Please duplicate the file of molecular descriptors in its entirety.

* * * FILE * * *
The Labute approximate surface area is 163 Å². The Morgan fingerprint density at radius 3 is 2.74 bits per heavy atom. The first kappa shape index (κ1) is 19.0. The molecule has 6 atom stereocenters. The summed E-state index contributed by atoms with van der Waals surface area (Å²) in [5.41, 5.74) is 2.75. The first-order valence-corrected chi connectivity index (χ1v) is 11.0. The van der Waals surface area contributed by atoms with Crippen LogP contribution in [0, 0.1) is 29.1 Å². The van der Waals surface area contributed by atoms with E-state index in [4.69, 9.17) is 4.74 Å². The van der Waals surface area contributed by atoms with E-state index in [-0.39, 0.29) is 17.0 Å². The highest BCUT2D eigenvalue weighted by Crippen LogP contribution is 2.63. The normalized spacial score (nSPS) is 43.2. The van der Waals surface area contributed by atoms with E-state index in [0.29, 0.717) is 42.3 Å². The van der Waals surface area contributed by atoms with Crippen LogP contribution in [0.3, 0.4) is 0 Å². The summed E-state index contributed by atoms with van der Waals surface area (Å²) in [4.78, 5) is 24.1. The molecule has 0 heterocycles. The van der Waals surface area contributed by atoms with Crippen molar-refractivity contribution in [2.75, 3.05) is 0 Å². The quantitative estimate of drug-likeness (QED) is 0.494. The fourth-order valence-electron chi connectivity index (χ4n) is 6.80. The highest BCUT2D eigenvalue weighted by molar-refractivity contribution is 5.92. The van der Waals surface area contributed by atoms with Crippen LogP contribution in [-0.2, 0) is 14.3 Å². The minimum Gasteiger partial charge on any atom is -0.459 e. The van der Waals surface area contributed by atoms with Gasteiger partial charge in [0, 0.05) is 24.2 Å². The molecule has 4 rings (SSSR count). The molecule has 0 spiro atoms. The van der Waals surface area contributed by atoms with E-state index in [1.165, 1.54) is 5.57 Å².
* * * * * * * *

The Labute approximate surface area is 163 Å². The Morgan fingerprint density at radius 3 is 2.74 bits per heavy atom. The first kappa shape index (κ1) is 19.0. The molecule has 6 atom stereocenters. The summed E-state index contributed by atoms with van der Waals surface area (Å²) in [5.41, 5.74) is 2.75. The first-order valence-corrected chi connectivity index (χ1v) is 11.0. The van der Waals surface area contributed by atoms with Crippen LogP contribution in [0, 0.1) is 29.1 Å². The van der Waals surface area contributed by atoms with E-state index in [4.69, 9.17) is 4.74 Å². The van der Waals surface area contributed by atoms with E-state index in [-0.39, 0.29) is 17.0 Å². The highest BCUT2D eigenvalue weighted by Crippen LogP contribution is 2.63. The normalized spacial score (nSPS) is 43.2. The van der Waals surface area contributed by atoms with E-state index in [0.29, 0.717) is 42.3 Å². The van der Waals surface area contributed by atoms with Crippen LogP contribution in [0.3, 0.4) is 0 Å². The summed E-state index contributed by atoms with van der Waals surface area (Å²) in [4.78, 5) is 24.1. The molecule has 0 heterocycles. The van der Waals surface area contributed by atoms with Crippen molar-refractivity contribution in [2.75, 3.05) is 0 Å². The quantitative estimate of drug-likeness (QED) is 0.494. The fourth-order valence-electron chi connectivity index (χ4n) is 6.80. The highest BCUT2D eigenvalue weighted by molar-refractivity contribution is 5.92. The van der Waals surface area contributed by atoms with Crippen LogP contribution in [-0.2, 0) is 14.3 Å². The minimum Gasteiger partial charge on any atom is -0.459 e. The van der Waals surface area contributed by atoms with Gasteiger partial charge in [0, 0.05) is 24.2 Å². The molecule has 4 rings (SSSR count). The molecule has 0 spiro atoms. The van der Waals surface area contributed by atoms with E-state index in [1.165, 1.54) is 5.57 Å².